Contrasting Claudius And Macbeth Essay, Research Paper
One Author: Two Tragedies: Two Very Different Murderers
William Shakespeare’s Hamlet and Macbeth are both classic tragedies. Each tragedy’s list of characters contains an ambition-driven murderer: Hamlet, Claudius and Macbeth, Macbeth. On the surface, both characters seem alike in their murderous appetite for the coveted throne. However, a closer analysis reveals that Claudius and Macbeth differ in their characters, personality, and behavior.
Both Claudius and Macbeth create their problems (and eventual downfall) when they commit murder. However, their methods for dealing with their conflicts are opposite. The difference in character is evident by their contrasting ways of dealing with adversity. After Macbeth murders King Duncan, he realizes that the guards of the King’s bedchamber are key witnesses. As a result, Macbeth instinctively kills the guards in an attempt to conceal his crime. Macbeth’s character is again revealed when Macbeth plots to have Banquo and Fleance killed because he sees them as a threat to his throne. Macbeth’s actions confirm that he has no integrity. He cannot take responsibility for his mistakes. Instead, he tries to escape the consequences of his crime by committing more crimes. Claudius deals with his problems differently than Macbeth. Claudius does not kill Hamlet because he knows of Claudius’s crime. Claudius even has the opportunity to jail Hamlet when he kills Polonius, but Claudius doesn’t. Instead, Claudius exiles Hamlet and sends two diplomats with him. Unlike Macbeth, Claudius does not murder without a motive; he does not murder to avoid the consequences of his actions. Claudius has integrity, and he is responsible and rational.
Personality is another distinction between Claudius and Macbeth. Claudius is independent and self-confident. The concept for the murder is his own, and he commits this crime without an accomplice. At no time does Claudius feel guilty for his crime. On the contrary, Macbeth is jumpy, rash, and easily persuaded. Macbeth is nervous and unsure about the crime he is about to commit, but Lady Macbeth persuades him to follow through with the plan. He is “too full of the milk of human kindness” (I, v) to commit murder by himself (Cliff). Therefore, Lady Macbeth must “pour spirits in thine ear” (I, v). Unlike Claudius, Macbeth does not use his own judgement. Instead, he is dependent upon Lady Macbeth to decide his actions.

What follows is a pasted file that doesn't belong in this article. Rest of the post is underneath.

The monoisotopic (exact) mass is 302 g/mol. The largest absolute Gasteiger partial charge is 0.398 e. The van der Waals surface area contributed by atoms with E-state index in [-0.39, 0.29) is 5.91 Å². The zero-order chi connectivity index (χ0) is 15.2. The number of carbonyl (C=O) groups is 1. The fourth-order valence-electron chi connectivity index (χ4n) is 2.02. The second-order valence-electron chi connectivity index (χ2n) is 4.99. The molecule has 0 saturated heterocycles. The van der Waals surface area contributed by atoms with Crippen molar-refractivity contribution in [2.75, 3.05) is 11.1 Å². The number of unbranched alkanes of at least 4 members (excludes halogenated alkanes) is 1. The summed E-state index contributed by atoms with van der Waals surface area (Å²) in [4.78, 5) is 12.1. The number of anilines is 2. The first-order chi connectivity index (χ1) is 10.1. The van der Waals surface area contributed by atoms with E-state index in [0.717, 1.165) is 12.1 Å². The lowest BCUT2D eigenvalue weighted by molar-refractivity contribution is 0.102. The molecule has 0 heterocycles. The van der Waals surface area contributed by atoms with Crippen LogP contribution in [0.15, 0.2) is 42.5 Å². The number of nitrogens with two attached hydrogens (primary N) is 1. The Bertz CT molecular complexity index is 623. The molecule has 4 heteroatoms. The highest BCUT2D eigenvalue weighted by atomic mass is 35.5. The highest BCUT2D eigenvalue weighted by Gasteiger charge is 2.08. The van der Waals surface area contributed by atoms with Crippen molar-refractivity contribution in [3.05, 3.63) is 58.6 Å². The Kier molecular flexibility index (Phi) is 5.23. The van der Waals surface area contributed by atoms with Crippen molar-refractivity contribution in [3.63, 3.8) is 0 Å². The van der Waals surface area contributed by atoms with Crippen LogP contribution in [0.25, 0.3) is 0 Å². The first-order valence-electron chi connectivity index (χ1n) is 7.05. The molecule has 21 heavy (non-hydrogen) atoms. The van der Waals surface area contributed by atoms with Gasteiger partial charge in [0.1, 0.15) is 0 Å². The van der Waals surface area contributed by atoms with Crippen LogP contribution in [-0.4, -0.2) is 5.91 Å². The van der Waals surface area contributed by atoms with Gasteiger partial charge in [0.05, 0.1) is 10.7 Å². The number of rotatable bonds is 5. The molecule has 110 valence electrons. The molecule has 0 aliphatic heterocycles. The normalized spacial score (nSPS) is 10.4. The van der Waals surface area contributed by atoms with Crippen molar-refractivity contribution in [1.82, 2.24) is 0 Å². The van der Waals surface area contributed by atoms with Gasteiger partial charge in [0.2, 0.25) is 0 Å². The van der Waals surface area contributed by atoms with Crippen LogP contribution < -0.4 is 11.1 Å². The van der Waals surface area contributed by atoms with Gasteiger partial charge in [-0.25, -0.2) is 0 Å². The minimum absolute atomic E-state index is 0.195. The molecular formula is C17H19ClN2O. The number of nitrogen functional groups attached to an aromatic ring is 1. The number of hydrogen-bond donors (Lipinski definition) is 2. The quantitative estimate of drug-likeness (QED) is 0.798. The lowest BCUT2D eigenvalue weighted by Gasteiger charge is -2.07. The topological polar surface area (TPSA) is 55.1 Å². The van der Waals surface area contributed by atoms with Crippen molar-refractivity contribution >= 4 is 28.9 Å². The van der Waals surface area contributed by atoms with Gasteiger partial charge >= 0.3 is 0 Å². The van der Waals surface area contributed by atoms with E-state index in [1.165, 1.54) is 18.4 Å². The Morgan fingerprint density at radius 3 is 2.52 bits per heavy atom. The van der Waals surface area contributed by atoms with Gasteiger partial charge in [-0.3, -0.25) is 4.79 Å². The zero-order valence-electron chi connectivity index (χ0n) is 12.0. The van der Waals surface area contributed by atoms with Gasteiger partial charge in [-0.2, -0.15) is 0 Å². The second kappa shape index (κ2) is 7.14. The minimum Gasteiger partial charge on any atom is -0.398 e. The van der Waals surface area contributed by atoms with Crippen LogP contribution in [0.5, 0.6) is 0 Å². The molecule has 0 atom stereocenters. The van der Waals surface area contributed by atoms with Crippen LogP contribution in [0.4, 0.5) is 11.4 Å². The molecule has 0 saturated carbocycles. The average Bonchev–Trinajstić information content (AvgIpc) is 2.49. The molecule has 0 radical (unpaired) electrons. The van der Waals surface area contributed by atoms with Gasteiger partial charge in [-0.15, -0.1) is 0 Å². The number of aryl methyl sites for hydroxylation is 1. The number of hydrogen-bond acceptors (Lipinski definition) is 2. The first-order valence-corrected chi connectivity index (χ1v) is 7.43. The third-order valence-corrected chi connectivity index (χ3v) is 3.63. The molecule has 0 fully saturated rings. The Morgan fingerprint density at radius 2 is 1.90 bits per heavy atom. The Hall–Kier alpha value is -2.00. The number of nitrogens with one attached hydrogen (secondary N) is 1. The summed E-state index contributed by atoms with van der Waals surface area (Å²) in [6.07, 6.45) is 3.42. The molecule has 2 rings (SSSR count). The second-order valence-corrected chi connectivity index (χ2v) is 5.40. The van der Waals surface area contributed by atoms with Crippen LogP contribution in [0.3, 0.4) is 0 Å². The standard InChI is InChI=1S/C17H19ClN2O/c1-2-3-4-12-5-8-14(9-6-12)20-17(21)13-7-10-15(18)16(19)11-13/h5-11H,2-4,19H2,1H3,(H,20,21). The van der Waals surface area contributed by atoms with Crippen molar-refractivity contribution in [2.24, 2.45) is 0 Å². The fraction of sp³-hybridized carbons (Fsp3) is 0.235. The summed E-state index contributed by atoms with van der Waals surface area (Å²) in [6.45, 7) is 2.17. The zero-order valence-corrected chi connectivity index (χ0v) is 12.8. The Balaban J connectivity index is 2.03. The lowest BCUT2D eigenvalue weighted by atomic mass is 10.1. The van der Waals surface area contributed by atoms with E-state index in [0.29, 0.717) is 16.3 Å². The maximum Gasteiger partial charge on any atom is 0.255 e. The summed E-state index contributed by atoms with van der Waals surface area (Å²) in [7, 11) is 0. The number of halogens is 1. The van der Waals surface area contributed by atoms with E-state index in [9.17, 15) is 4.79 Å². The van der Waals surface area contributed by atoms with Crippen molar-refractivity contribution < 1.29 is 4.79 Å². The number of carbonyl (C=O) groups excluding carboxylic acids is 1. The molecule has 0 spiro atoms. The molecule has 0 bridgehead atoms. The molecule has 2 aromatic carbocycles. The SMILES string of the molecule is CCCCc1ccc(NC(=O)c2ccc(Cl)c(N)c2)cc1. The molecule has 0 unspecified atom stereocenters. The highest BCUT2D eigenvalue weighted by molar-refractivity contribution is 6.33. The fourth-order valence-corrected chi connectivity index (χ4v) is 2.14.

Although Claudius and Macbeth are both murderers, their methods of murder (and their general behaviors) contrast. Macbeth stabs King Duncan and his guards. Claudius pours poison in King Hamlet’s ear. Furthermore, Macbeth behaves with regard to the advice of others. Not only does Macbeth heed the advice of Lady Macbeth, but he also behaves according to the prophecies given by the three Witches. Because the Witches inform Macbeth that he is to become king, he becomes anxious and cannot wait any longer to become king. As a result, he is overcome with greed and murders King Duncan in order to satisfy his desire for the throne. Macbeth also behaves foolishly when he overconfidently engages in a sword fight with Macduff. Macbeth believes that he is in no danger because an apparition informed him that he would not be killed by a man “of woman born” (IV, i). Macbeth behaves spontaneously, with so much trust in the word of others that he takes no time to rationalize for himself. Claudius, on the other hand, behaves thoughtfully, and does not need the advice of others to determine his actions. Unlike Macbeth, Claudius has neither an accomplice nor an advisor.
Ambitious murder is virtually the only similarity between Claudius and Macbeth. They are distinct in their characters, personality, and behavior. These differences become evident through their actions. Claudius is a responsible, thoughtful man with integrity, while Macbeth is a careless, spontaneous man who is easily persuaded.